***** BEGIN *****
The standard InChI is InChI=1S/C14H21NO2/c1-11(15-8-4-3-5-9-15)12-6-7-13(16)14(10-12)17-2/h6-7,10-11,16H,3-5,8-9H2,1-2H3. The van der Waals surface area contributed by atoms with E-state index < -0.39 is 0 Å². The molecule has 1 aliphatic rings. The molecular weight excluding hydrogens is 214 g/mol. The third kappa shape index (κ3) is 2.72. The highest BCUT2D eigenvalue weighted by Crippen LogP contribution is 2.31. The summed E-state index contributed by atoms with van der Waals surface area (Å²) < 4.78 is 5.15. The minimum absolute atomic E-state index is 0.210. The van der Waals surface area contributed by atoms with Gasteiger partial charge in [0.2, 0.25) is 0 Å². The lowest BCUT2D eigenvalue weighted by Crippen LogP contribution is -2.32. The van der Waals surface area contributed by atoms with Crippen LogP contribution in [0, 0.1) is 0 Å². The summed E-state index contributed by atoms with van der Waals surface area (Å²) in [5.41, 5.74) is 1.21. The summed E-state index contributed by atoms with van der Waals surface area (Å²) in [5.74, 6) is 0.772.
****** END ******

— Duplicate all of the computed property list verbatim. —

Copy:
The standard InChI is InChI=1S/C14H21NO2/c1-11(15-8-4-3-5-9-15)12-6-7-13(16)14(10-12)17-2/h6-7,10-11,16H,3-5,8-9H2,1-2H3. The van der Waals surface area contributed by atoms with E-state index < -0.39 is 0 Å². The molecule has 1 aliphatic rings. The molecular weight excluding hydrogens is 214 g/mol. The third kappa shape index (κ3) is 2.72. The highest BCUT2D eigenvalue weighted by Crippen LogP contribution is 2.31. The summed E-state index contributed by atoms with van der Waals surface area (Å²) < 4.78 is 5.15. The minimum absolute atomic E-state index is 0.210. The van der Waals surface area contributed by atoms with Gasteiger partial charge in [0.2, 0.25) is 0 Å². The lowest BCUT2D eigenvalue weighted by Crippen LogP contribution is -2.32. The van der Waals surface area contributed by atoms with Crippen LogP contribution in [0, 0.1) is 0 Å². The summed E-state index contributed by atoms with van der Waals surface area (Å²) in [5.41, 5.74) is 1.21. The summed E-state index contributed by atoms with van der Waals surface area (Å²) in [5.74, 6) is 0.772.